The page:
Sunday, June 24, 2012

Food Stamps

Pardon my slightly political post. You are welcome to skip it. And I'm pro-Food Stamps, just so you can decide if you want to read on.

I grew up around people who thought the government was too involved in people's lives. Unobtrusive and necessary laws like driving laws and laws against stealing are fine, but "welfare?" Welfare was seen as a messed up system often abused by people who don't want to work. Basically, welfare had a negative connotation.

Then my brain plays meanie on me and I end up in the psych unit of the local hospital. "Behavioral Health Unit," since that is supposed to somehow make me feel better than "Mental Health Unit." Seriously, I'd rather have something wrong with my brain than with my behavior, because I associate less guilt with that. "Mental Illness," to me, conveys the idea of an illness instead of a sin problem, and I like that, so I will keep calling it a mental illness, so there! But I'm side tracked now.

Basically, depression and anxiety and how I dealt with them disrupted my life, my finances, and my ability to work. I still work, but I am intentionally not working full time, especially since I am going to college part time. In addition to my personal experience, I've been with other people struggling with mental illness.

So now, I don't talk about welfare, at least not by that name. I talk about assistance from the government (I'm using that term for various levels of government, depending on the place in this post) in dealing with my hospital bill. Somehow, few are upset with that arrangement. I talk about "disability," what some people who would so much prefer to be working, but who have been stopped by their mental illness, what they now can live on with some independence. I'm really thankful for disability income for some people, and I'm not particularly pleased with the "people get it who should really be working" argument. Sure, there are probably people like that, but then there are all the people who really need it. Are you going to deny them the opportunity for disability income because a few people misuse the system? I'm sure I'm oversimplifying this, and I'm not too interested in debating whether or not the government "should" be doing this. I don't see anyone else stepping up to take over in this area of providing for people, so I want to be thankful for what we have.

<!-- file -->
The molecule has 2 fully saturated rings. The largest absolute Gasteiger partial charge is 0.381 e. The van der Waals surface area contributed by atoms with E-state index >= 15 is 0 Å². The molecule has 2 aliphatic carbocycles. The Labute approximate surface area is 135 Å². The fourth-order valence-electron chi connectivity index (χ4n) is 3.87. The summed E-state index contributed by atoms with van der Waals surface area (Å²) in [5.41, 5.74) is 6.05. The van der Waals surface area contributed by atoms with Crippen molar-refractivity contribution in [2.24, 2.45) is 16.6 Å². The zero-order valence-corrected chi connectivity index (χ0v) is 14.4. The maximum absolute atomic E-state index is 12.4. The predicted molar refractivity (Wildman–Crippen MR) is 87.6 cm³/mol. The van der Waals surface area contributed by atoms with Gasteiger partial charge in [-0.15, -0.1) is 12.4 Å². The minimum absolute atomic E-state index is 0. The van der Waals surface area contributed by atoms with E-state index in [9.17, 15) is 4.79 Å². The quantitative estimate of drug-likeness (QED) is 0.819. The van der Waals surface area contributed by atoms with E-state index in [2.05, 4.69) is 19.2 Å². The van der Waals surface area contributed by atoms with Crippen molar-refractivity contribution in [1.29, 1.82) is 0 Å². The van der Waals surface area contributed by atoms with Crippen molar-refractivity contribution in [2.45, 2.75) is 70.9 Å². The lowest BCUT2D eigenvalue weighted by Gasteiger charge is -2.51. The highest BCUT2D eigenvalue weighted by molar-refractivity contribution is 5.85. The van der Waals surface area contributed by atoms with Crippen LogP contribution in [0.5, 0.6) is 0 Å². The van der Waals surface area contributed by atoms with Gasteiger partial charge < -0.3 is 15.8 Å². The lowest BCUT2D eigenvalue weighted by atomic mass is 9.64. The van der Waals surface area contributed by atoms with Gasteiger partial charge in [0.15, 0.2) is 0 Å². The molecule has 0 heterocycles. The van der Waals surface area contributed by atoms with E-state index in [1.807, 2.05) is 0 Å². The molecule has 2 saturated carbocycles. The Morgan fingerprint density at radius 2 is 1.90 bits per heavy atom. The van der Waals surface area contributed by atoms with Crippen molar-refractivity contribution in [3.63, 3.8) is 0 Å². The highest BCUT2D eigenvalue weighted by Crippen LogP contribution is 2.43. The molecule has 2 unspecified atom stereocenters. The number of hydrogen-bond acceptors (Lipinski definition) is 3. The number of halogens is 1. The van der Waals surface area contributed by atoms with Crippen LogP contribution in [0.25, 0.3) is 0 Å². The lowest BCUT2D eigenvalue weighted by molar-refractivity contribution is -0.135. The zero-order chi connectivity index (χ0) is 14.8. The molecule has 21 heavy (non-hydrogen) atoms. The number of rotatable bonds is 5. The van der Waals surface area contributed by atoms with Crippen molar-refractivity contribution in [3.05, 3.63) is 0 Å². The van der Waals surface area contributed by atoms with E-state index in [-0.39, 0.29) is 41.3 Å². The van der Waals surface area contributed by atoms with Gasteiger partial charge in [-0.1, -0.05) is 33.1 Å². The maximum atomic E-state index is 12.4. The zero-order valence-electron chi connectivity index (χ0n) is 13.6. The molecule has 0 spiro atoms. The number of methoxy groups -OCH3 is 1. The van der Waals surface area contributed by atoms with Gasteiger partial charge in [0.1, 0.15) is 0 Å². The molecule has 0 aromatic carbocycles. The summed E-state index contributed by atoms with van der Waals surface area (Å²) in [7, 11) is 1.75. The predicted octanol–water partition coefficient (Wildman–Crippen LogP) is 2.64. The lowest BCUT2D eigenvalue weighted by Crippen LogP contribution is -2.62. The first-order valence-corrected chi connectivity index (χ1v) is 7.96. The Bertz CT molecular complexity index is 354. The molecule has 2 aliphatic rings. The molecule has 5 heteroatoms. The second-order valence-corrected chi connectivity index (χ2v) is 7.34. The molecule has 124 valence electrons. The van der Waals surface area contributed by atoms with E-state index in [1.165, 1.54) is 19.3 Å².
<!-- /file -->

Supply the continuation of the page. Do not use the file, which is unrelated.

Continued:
Then there are Food Stamps. Once again, that is help from the government, help that was not highly regarded by people I grew up around. So now I am leaving my fine monologue on the benefits or evils of current "welfare" and moving back to my personal life. I finally applied for Food Stamps. Still gives me a bit of a sick feeling. Friday, after work, I tried to gather all the paperwork I might need and I headed in to see if I qualified. Someone told me I would, but I didn't want to be over-confident. I entered the waiting room and the lady asked what I was there for. I said it aloud, wishing I didn't have to announce it "publicly" in the waiting room. Somehow, that didn't stop me from later hearing other people as they came in. (Reassurance seeking? Quite possibly.) It is a strange feeling to suddenly find myself among people "we" used to generically look down on. It is humbling and freeing and guilt-inducing all at once. It leaves me as a part of a different "we." Was I doing the right thing? I was going to do it anyway. And I did. I've been approved for Food Stamps in July. My OCD is happy to bug me about this and use it as leverage when guilting me about any purchase I make that doesn't pass OCD's approval. Now, instead of only wasting money given to me and that I earn, I'm also receiving money to purchase food, money OCD says I wouldn't need if I would just ... be a better person. Never mind that the people deciding if I qualify for Food Stamps know how much money I have and that I might sometimes spend a few dollars for a dvd or for stickers or something "unnecessary" (all great wastes of money, argues my OCD).